11. 11. + Innovative Solutions on Martha’s Vineyard  Martha’s Vineyard Donors Collaborative  Martha’s Vineyard Land Bank  Island Grown Initiative  Vineyard Energy Project  Women Empowered  Martha’s Vineyard Chamber of Commerce  Thimble Farm
  12. 12. + What else is currently happening?  Martha’s Vineyard  MVYLI, farming, Island Grown Schools, The Trustees of Reservations, conservation, diversity, alternative energy, vision fellowship, slow food, Martha’s Vineyard Land Bank  Lanai  Pulama Lanai, Aquaculture, Lanai culture and heritage culture, Locational benefits, culture, Sustainable Hawaii Youth Leadership Initiative- Lana’i
  13. 13. + National and Global Innovation  Building Alliance for Local Living Economies  Judy Wicks  Connect leaders, spreads effective solutions, drives investment towards local economies  White Dog Cafe  Corporate Social Responsibility  TOMS, Telsa Motors  Business Social Responsibility – Business for a better world  Work towards change WITHIN business  Integrating sustainability into old practices  Conscious Capitalism  Founder of Whole Foods, John Mackey  Financial and social wealth for all those involved  Social Venture Network  Build valuable connections between business leaders  The Bridge Initiative  People, Planet, Profit  Alice Tepper Marlin  Social Accountability International  Driven by increasing local capacity and designing innovative processes to empower workers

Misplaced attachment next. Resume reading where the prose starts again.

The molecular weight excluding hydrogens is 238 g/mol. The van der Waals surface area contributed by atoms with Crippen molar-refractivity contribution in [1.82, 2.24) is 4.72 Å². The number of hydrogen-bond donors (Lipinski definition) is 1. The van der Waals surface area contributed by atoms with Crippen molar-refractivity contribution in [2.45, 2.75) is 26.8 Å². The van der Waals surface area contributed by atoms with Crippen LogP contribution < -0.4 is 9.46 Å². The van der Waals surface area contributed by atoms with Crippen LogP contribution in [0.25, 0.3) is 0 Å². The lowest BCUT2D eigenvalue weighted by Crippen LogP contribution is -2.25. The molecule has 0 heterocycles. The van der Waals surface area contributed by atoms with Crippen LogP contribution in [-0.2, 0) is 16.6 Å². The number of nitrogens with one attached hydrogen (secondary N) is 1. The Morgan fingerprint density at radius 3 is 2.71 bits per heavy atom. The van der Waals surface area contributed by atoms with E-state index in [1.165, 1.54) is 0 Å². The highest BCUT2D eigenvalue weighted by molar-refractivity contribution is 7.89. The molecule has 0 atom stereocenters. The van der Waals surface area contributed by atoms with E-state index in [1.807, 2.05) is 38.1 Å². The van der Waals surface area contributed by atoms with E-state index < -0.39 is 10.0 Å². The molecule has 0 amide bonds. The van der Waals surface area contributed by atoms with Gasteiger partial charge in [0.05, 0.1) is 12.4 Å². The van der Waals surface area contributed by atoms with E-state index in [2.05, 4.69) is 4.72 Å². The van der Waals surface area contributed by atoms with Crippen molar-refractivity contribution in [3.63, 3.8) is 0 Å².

14. 14. + Actions we can take!  Buy local, think local, act local  MYVLI fellowship  Vineyard Conservation Society  Volunteer opportunities at local businesses  Value Island’s nonprofit sector (more than 14% of Island GDP)  Protect the things we need!  Seasonal and year round residents both have responsibilities
  15. 15. + Green Jobs  FOOD – slow food, farms, local groceries, Island Grown Initiative, the FARM Institute, MV agriculture society  ENERGY – vineyard power  RESPONSIBLE BUSINESS – South Mountain, Martha’s Vineyard Chamber of Commerce,  NONPROFITS – MV donors Collaborative, The Permanent Endowment for Martha’s Vineyard, Island Housing Trust  LAND – Martha’s Vineyard Land Bank, Sheriffs Meadow Foundation, The Trustees of Reservations  WATER – town water departments, board of health, natural resource department of Wampanoag Tribe, MV shellfish group  COMMUNITY CENTERS – YMCA, MV Boys and Girls Club, Chilmark Community Center
  16. 16. + Action Steps  Green Jobs  Encourage celebration of Island beauty and unique characteristics  Increase mentorship and training available to small groups and individuals  Encourage higher learning and education  Increase buying power by buying local  Maintain island based cooperatives for goods and services  Maintain energetic town centers with diverse businesses  Develop small businesses
  17. 17. +